Increasing levels of Omega-3 fatty acids in older adults lower the risk of dying and extend the years of remaining life later in life

April 12, 2013

Older adults with higher blood levels of omega-3 fatty acids may be able to cut their overall mortality risk by 27% and cut their mortality risk from heart disease by about 35% according to a new study from Harvard School of Public Health and the University of Washington. Also, older people with the highest blood levels of these healthy fats lived on average 2.2 years longer than those with lower levels.

These omega-3 fatty acids are found in fish and shellfish, fish oil supplements and krill oil supplements. However, people taking fish oil supplements were not included in this study. The level of these oils in an individual’s blood can be checked by performing an Omega-3 Index as part of a regular blood test.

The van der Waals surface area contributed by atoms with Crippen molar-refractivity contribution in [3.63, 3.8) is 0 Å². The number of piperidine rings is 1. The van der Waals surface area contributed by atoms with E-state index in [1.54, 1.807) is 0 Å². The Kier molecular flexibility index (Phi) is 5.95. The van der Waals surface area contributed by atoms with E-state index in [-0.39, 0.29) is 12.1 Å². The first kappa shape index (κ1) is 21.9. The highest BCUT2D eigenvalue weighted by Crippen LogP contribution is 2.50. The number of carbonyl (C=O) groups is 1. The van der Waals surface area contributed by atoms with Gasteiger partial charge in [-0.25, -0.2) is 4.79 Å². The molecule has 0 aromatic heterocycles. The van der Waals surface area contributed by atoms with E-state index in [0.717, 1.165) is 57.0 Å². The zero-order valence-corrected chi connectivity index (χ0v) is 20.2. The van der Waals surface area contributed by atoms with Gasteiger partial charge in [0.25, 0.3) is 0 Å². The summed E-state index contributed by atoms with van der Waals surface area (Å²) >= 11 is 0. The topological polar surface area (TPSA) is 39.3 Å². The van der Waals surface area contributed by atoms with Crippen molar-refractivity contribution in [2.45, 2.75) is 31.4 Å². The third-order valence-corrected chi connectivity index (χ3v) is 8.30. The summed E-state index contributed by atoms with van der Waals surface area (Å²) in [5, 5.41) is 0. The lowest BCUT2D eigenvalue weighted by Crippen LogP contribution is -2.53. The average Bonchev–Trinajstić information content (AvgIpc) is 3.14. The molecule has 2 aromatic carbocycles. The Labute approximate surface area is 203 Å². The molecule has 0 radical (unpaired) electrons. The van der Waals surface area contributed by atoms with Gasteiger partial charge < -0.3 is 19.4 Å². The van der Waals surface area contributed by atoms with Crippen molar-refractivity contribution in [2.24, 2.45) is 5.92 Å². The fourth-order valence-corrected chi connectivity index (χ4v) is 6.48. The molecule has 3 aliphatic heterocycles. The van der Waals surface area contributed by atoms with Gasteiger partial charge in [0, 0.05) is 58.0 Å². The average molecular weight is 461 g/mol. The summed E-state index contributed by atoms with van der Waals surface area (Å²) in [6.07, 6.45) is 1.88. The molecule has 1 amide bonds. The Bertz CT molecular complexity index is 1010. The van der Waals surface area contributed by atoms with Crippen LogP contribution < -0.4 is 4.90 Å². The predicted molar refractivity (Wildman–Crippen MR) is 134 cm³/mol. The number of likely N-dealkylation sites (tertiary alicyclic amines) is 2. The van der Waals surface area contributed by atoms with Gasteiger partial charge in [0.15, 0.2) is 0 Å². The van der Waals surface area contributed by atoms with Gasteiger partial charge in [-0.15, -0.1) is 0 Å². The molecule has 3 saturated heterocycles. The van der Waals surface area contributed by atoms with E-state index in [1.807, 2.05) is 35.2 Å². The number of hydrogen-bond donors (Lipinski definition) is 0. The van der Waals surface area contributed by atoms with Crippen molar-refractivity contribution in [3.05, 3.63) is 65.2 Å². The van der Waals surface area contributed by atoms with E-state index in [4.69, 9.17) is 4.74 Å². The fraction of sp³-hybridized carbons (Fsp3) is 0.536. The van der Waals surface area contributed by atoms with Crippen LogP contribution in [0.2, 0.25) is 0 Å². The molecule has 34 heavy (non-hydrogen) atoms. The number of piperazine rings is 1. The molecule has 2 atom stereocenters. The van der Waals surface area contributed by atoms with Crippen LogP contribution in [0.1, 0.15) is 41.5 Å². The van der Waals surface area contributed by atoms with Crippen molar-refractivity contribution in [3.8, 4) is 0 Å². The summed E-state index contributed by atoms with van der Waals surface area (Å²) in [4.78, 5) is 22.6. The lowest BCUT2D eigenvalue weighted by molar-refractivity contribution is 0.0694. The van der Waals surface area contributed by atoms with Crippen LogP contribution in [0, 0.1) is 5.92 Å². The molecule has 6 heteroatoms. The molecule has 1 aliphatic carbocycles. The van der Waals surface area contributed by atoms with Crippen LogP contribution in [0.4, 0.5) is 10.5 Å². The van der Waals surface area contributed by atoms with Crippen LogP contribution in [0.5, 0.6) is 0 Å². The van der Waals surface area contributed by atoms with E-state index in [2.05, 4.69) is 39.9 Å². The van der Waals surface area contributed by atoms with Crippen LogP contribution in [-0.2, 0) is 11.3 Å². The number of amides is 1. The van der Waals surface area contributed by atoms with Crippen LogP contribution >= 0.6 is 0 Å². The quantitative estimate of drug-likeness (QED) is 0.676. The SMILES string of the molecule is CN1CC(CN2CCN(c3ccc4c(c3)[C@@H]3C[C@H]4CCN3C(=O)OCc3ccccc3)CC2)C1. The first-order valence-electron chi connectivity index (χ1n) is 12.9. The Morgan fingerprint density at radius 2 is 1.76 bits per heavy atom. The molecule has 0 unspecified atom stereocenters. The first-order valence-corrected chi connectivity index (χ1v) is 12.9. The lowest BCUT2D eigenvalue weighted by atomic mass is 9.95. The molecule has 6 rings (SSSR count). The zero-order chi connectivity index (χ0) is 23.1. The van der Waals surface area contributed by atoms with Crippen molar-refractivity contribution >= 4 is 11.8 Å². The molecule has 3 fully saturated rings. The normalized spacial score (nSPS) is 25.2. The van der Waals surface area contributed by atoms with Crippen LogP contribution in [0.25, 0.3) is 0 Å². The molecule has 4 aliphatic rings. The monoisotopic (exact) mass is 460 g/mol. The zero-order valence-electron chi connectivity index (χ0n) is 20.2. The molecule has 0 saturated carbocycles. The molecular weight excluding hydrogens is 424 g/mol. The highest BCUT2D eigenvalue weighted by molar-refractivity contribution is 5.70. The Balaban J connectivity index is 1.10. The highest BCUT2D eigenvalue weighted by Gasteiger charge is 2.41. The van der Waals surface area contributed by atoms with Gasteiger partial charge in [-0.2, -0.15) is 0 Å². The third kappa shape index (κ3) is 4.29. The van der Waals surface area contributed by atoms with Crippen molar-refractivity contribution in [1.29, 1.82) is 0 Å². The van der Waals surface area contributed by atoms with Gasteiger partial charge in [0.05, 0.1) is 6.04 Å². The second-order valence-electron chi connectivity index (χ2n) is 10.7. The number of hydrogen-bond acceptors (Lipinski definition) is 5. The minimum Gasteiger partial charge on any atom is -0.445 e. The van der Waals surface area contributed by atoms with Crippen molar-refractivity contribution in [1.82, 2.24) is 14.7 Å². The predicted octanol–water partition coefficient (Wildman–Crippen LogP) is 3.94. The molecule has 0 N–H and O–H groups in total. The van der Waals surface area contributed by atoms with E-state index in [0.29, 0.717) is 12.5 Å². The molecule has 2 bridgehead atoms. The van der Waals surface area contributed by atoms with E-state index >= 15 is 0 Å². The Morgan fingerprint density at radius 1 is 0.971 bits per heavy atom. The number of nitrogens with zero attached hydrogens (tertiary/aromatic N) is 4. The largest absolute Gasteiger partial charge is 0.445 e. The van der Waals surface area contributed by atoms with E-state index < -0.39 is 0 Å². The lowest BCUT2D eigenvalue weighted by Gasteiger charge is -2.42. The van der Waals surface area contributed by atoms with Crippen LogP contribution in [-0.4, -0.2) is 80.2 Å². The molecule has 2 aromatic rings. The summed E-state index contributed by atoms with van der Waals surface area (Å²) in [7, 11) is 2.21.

Sixteen-years prior the blood level of omega-3 fatty acids was checked in about 2,700 adults aged 65 or older. DHA, one of the fish fats, was most strongly related to a lower risk of dying from coronary artery disease with a 40% lowered risk. DHA lowered the risk of dying from an arrhythmia by 45%. EPA lowered the risk of nonfatal heart attack and a third fat called DPA was linked to a lowered risk of dying from a stroke. The study is published online in Annals of Internal Medicine.